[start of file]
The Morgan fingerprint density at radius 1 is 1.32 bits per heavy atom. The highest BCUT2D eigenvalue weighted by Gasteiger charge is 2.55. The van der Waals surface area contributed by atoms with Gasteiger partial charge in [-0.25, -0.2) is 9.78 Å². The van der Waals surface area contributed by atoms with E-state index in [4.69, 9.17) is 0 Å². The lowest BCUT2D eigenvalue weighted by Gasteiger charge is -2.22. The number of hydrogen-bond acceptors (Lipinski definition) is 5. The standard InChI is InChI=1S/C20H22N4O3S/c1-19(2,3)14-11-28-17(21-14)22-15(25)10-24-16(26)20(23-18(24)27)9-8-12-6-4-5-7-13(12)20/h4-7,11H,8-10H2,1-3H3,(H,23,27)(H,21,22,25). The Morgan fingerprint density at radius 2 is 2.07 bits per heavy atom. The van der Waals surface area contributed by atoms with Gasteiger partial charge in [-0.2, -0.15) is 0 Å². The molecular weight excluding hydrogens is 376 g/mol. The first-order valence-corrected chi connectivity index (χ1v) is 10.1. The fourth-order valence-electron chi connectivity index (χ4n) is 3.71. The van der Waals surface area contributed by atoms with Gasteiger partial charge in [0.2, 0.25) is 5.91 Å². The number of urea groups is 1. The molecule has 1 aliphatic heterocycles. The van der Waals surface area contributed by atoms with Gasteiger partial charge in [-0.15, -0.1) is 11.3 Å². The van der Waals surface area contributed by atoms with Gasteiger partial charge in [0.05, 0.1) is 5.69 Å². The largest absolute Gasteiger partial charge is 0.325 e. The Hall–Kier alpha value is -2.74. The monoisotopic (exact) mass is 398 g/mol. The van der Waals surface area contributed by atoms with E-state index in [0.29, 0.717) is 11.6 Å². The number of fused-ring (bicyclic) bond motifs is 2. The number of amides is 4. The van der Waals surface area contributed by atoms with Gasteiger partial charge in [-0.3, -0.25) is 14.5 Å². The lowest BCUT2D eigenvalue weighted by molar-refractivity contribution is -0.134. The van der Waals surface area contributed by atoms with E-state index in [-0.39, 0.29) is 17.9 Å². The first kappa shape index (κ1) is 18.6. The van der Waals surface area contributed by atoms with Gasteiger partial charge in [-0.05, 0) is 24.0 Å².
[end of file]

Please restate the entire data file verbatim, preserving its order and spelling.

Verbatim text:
The Morgan fingerprint density at radius 1 is 1.32 bits per heavy atom. The highest BCUT2D eigenvalue weighted by Gasteiger charge is 2.55. The van der Waals surface area contributed by atoms with Gasteiger partial charge in [-0.25, -0.2) is 9.78 Å². The van der Waals surface area contributed by atoms with E-state index in [4.69, 9.17) is 0 Å². The lowest BCUT2D eigenvalue weighted by Gasteiger charge is -2.22. The number of hydrogen-bond acceptors (Lipinski definition) is 5. The standard InChI is InChI=1S/C20H22N4O3S/c1-19(2,3)14-11-28-17(21-14)22-15(25)10-24-16(26)20(23-18(24)27)9-8-12-6-4-5-7-13(12)20/h4-7,11H,8-10H2,1-3H3,(H,23,27)(H,21,22,25). The Morgan fingerprint density at radius 2 is 2.07 bits per heavy atom. The van der Waals surface area contributed by atoms with Gasteiger partial charge in [-0.2, -0.15) is 0 Å². The molecular weight excluding hydrogens is 376 g/mol. The first-order valence-corrected chi connectivity index (χ1v) is 10.1. The fourth-order valence-electron chi connectivity index (χ4n) is 3.71. The van der Waals surface area contributed by atoms with Gasteiger partial charge in [0.2, 0.25) is 5.91 Å². The number of urea groups is 1. The molecule has 1 aliphatic heterocycles. The van der Waals surface area contributed by atoms with Gasteiger partial charge in [-0.15, -0.1) is 11.3 Å². The van der Waals surface area contributed by atoms with Gasteiger partial charge in [0.05, 0.1) is 5.69 Å². The largest absolute Gasteiger partial charge is 0.325 e. The Hall–Kier alpha value is -2.74. The monoisotopic (exact) mass is 398 g/mol. The van der Waals surface area contributed by atoms with E-state index in [0.29, 0.717) is 11.6 Å². The number of fused-ring (bicyclic) bond motifs is 2. The number of amides is 4. The van der Waals surface area contributed by atoms with Gasteiger partial charge in [-0.3, -0.25) is 14.5 Å². The lowest BCUT2D eigenvalue weighted by molar-refractivity contribution is -0.134. The van der Waals surface area contributed by atoms with E-state index in [-0.39, 0.29) is 17.9 Å². The first kappa shape index (κ1) is 18.6. The van der Waals surface area contributed by atoms with Gasteiger partial charge in [-0.05, 0) is 24.0 Å².